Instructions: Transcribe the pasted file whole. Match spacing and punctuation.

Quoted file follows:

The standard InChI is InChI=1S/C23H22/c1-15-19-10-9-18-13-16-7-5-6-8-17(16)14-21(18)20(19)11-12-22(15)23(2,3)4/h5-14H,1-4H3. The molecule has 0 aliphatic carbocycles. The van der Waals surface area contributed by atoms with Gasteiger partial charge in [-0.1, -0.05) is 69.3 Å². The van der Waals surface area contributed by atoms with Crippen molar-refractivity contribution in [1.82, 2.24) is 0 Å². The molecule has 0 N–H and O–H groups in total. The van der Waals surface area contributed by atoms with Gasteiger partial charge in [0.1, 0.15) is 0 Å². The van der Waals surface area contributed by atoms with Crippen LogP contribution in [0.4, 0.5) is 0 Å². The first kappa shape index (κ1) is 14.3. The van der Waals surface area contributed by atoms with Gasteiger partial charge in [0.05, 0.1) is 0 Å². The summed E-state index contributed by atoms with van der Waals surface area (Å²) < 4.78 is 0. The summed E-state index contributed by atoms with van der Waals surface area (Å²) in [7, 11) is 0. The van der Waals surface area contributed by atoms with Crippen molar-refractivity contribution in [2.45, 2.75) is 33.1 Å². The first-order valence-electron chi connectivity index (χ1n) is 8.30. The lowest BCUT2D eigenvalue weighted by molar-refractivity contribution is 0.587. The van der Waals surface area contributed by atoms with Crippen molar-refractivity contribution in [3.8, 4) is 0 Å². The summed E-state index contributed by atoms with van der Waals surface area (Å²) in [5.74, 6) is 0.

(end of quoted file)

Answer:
The standard InChI is InChI=1S/C23H22/c1-15-19-10-9-18-13-16-7-5-6-8-17(16)14-21(18)20(19)11-12-22(15)23(2,3)4/h5-14H,1-4H3. The molecule has 0 aliphatic carbocycles. The van der Waals surface area contributed by atoms with Gasteiger partial charge in [-0.1, -0.05) is 69.3 Å². The van der Waals surface area contributed by atoms with Crippen molar-refractivity contribution in [1.82, 2.24) is 0 Å². The molecule has 0 N–H and O–H groups in total. The van der Waals surface area contributed by atoms with Gasteiger partial charge in [0.1, 0.15) is 0 Å². The van der Waals surface area contributed by atoms with Crippen LogP contribution in [0.4, 0.5) is 0 Å². The first kappa shape index (κ1) is 14.3. The van der Waals surface area contributed by atoms with Gasteiger partial charge in [0.05, 0.1) is 0 Å². The summed E-state index contributed by atoms with van der Waals surface area (Å²) < 4.78 is 0. The summed E-state index contributed by atoms with van der Waals surface area (Å²) in [7, 11) is 0. The van der Waals surface area contributed by atoms with Crippen molar-refractivity contribution in [2.45, 2.75) is 33.1 Å². The first-order valence-electron chi connectivity index (χ1n) is 8.30. The lowest BCUT2D eigenvalue weighted by molar-refractivity contribution is 0.587. The van der Waals surface area contributed by atoms with Crippen molar-refractivity contribution in [3.8, 4) is 0 Å². The summed E-state index contributed by atoms with van der Waals surface area (Å²) in [5.74, 6) is 0.